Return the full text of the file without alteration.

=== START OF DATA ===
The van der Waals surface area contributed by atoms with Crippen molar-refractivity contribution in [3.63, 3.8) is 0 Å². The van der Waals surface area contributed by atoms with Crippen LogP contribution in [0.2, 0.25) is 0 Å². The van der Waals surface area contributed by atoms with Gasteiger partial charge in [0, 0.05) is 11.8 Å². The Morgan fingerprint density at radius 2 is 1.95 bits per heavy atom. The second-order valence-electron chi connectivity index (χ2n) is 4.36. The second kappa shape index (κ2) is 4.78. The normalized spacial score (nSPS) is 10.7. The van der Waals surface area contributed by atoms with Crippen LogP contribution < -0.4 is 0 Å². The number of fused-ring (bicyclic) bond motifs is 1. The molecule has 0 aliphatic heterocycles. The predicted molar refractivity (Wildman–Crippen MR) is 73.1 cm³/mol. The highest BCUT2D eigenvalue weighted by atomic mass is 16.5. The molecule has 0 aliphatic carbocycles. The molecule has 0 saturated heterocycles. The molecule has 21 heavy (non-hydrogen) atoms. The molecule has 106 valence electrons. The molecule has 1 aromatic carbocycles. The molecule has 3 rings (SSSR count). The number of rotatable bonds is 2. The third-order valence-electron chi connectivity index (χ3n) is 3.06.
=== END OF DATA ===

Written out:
The van der Waals surface area contributed by atoms with Crippen molar-refractivity contribution in [3.63, 3.8) is 0 Å². The van der Waals surface area contributed by atoms with Crippen LogP contribution in [0.2, 0.25) is 0 Å². The van der Waals surface area contributed by atoms with Gasteiger partial charge in [0, 0.05) is 11.8 Å². The Morgan fingerprint density at radius 2 is 1.95 bits per heavy atom. The second-order valence-electron chi connectivity index (χ2n) is 4.36. The second kappa shape index (κ2) is 4.78. The normalized spacial score (nSPS) is 10.7. The van der Waals surface area contributed by atoms with Crippen LogP contribution < -0.4 is 0 Å². The number of fused-ring (bicyclic) bond motifs is 1. The molecule has 0 aliphatic heterocycles. The predicted molar refractivity (Wildman–Crippen MR) is 73.1 cm³/mol. The highest BCUT2D eigenvalue weighted by atomic mass is 16.5. The molecule has 0 aliphatic carbocycles. The molecule has 0 saturated heterocycles. The molecule has 21 heavy (non-hydrogen) atoms. The molecule has 106 valence electrons. The molecule has 1 aromatic carbocycles. The molecule has 3 rings (SSSR count). The number of rotatable bonds is 2. The third-order valence-electron chi connectivity index (χ3n) is 3.06.